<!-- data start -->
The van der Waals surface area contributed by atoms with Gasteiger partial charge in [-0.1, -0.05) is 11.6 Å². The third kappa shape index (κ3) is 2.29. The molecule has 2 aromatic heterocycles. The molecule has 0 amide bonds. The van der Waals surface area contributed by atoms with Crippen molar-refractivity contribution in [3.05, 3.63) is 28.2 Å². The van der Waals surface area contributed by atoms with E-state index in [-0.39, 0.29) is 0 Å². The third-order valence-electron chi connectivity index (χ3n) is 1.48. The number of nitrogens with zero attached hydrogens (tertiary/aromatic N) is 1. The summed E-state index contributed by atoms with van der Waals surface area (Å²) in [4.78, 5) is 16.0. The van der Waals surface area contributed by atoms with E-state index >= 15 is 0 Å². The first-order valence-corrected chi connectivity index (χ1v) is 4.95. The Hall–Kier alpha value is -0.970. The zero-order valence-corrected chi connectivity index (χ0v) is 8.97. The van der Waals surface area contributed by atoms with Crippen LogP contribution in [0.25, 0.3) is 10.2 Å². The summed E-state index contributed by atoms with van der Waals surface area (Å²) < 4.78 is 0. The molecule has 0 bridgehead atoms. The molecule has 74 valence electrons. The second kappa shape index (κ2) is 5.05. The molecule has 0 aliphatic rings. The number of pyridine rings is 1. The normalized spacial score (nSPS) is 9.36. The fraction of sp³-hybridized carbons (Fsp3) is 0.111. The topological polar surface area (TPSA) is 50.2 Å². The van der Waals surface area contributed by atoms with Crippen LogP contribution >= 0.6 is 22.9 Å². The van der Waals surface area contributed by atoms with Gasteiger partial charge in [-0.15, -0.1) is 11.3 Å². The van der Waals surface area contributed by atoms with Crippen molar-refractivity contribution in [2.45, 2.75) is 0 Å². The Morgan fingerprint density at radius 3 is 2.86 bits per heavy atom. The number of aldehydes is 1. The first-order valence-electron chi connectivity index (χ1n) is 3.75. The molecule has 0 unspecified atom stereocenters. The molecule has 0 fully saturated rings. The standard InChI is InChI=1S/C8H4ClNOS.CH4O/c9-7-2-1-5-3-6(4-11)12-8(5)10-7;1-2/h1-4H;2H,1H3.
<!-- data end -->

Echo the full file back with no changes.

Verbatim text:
The van der Waals surface area contributed by atoms with Gasteiger partial charge in [-0.1, -0.05) is 11.6 Å². The third kappa shape index (κ3) is 2.29. The molecule has 2 aromatic heterocycles. The molecule has 0 amide bonds. The van der Waals surface area contributed by atoms with Crippen molar-refractivity contribution in [3.05, 3.63) is 28.2 Å². The van der Waals surface area contributed by atoms with E-state index in [-0.39, 0.29) is 0 Å². The third-order valence-electron chi connectivity index (χ3n) is 1.48. The number of nitrogens with zero attached hydrogens (tertiary/aromatic N) is 1. The summed E-state index contributed by atoms with van der Waals surface area (Å²) in [4.78, 5) is 16.0. The van der Waals surface area contributed by atoms with E-state index >= 15 is 0 Å². The first-order valence-corrected chi connectivity index (χ1v) is 4.95. The Hall–Kier alpha value is -0.970. The zero-order valence-corrected chi connectivity index (χ0v) is 8.97. The van der Waals surface area contributed by atoms with Crippen LogP contribution in [0.25, 0.3) is 10.2 Å². The summed E-state index contributed by atoms with van der Waals surface area (Å²) < 4.78 is 0. The molecule has 0 bridgehead atoms. The molecule has 74 valence electrons. The second kappa shape index (κ2) is 5.05. The molecule has 0 aliphatic rings. The number of pyridine rings is 1. The normalized spacial score (nSPS) is 9.36. The fraction of sp³-hybridized carbons (Fsp3) is 0.111. The topological polar surface area (TPSA) is 50.2 Å². The van der Waals surface area contributed by atoms with Crippen LogP contribution >= 0.6 is 22.9 Å². The van der Waals surface area contributed by atoms with Gasteiger partial charge in [-0.15, -0.1) is 11.3 Å². The van der Waals surface area contributed by atoms with Crippen molar-refractivity contribution in [2.45, 2.75) is 0 Å². The Morgan fingerprint density at radius 3 is 2.86 bits per heavy atom. The number of aldehydes is 1. The first-order valence-electron chi connectivity index (χ1n) is 3.75. The molecule has 0 unspecified atom stereocenters. The molecule has 0 fully saturated rings. The standard InChI is InChI=1S/C8H4ClNOS.CH4O/c9-7-2-1-5-3-6(4-11)12-8(5)10-7;1-2/h1-4H;2H,1H3.